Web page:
We have determined the relationship between mRNA and protein expression levels for selected genes expressed in the yeast Saccharomyces cerevisiae growing at mid-log phase. The proteins contained in total yeast cell lysate were separated by high-resolution two-dimensional (2D) gel electrophoresis. Over 150 protein spots were excised and identified by capillary liquid chromatography-tandem mass spectrometry (LC-MS/MS). Protein spots were quantified by metabolic labeling and scintillation counting. Corresponding mRNA levels were calculated from serial analysis of gene expression (SAGE) frequency tables (V. E. Velculescu, L. Zhang, W. Zhou, J. Vogelstein, M. A. Basrai, D. E. Bassett, Jr., P. Hieter, B. Vogelstein, and K. W. Kinzler, Cell 88:243-251, 1997). We found that the correlation between mRNA and protein levels was insufficient to predict protein expression levels from quantitative mRNA data. Indeed, for some genes, while the mRNA levels were of the same value the protein levels varied by more than 20-fold. Conversely, invariant steady-state levels of certain proteins were observed with respective mRNA transcript levels that varied by as much as 30-fold. Another interesting observation is that codon bias is not a predictor of either protein or mRNA levels. Our results clearly delineate the technical boundaries of current approaches for quantitative analysis of protein expression and reveal that simple deduction from mRNA transcript analysis is insufficient. (+info)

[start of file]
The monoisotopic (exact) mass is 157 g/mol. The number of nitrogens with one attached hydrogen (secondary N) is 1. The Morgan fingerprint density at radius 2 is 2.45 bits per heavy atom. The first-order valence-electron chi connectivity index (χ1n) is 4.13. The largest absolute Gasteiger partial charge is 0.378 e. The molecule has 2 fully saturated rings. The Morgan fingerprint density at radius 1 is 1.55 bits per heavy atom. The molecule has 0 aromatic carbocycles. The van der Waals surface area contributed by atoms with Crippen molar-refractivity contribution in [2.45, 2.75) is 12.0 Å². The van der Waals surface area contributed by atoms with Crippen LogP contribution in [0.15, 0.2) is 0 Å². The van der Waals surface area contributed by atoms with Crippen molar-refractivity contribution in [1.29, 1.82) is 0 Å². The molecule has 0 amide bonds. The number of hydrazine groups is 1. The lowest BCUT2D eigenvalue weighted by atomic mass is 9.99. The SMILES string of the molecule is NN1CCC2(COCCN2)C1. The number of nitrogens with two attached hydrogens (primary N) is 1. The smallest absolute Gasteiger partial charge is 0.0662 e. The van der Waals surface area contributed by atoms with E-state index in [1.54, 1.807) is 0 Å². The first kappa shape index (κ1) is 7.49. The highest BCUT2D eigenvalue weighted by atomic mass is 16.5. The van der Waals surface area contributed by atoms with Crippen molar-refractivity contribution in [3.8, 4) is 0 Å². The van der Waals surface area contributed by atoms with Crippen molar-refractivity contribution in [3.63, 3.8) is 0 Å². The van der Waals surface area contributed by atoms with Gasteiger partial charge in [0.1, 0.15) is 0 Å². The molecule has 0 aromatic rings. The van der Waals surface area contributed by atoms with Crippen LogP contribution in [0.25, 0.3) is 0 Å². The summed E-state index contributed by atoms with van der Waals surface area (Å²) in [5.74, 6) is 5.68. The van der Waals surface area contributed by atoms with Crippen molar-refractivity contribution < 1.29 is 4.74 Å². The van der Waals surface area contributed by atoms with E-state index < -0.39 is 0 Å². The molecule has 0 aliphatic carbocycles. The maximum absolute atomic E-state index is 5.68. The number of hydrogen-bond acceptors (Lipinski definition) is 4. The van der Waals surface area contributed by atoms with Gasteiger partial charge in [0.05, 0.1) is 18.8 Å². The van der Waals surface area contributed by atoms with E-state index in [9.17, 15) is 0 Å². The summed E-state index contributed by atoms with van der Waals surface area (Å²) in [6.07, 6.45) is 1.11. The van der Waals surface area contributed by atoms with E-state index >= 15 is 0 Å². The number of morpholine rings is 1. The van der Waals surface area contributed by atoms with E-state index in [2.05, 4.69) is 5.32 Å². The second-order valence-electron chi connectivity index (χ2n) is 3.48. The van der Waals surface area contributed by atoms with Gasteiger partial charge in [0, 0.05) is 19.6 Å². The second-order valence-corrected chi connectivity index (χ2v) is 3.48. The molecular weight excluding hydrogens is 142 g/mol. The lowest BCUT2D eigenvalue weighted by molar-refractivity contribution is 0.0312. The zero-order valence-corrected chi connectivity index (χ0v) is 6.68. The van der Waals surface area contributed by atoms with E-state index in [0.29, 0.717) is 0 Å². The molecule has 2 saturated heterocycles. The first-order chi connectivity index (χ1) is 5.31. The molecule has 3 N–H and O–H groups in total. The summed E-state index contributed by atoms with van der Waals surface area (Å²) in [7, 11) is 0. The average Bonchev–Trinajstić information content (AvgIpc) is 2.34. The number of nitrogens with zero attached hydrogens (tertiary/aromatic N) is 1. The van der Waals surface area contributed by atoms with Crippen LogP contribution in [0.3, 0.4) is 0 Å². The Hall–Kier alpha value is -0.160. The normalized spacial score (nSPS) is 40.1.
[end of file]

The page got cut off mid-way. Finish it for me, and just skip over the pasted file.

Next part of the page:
An alternative transcript of the rat renin gene can result in a truncated prorenin that is transported into adrenal mitochondria.
Characterization of the local renin-angiotensin system in the rat adrenal zona glomerulosa indicated a dual targeting of renin both to the secretory pathway and mitochondria. To investigate the transport of renin into mitochondria, we constructed a series of amino-terminal deletion variants of preprorenin. One of these variants, lacking the complete signal sequence for the endoplasmic reticulum and 10 amino acids of the profragment, was transported efficiently into isolated mitochondria. The transport was further shown to be dependent on mitochondrial membrane potential and ATP synthesis. Analysis of adrenal RNA revealed the existence of 2 renin transcripts. While one of the transcripts corresponds to the known full-length transcript, the other one lacks exon 1; instead, exon 2 is preceded by a domain of 80 nucleotides originating from intron 1. This domain, as well as the following region of intron 1 being excised, shows all essential sequence elements defining an additional, so-far-unknown exon. The second mRNA possibly derives from an additional transcription start in intron 1 and an alternative splicing process. Translation of this mRNA could result in a truncated prorenin representing a cytosolic form of renin, which is required for transport into mitochondria. This truncated prorenin corresponds exactly to the deletion variant being imported into mitochondria in vitro. (+info)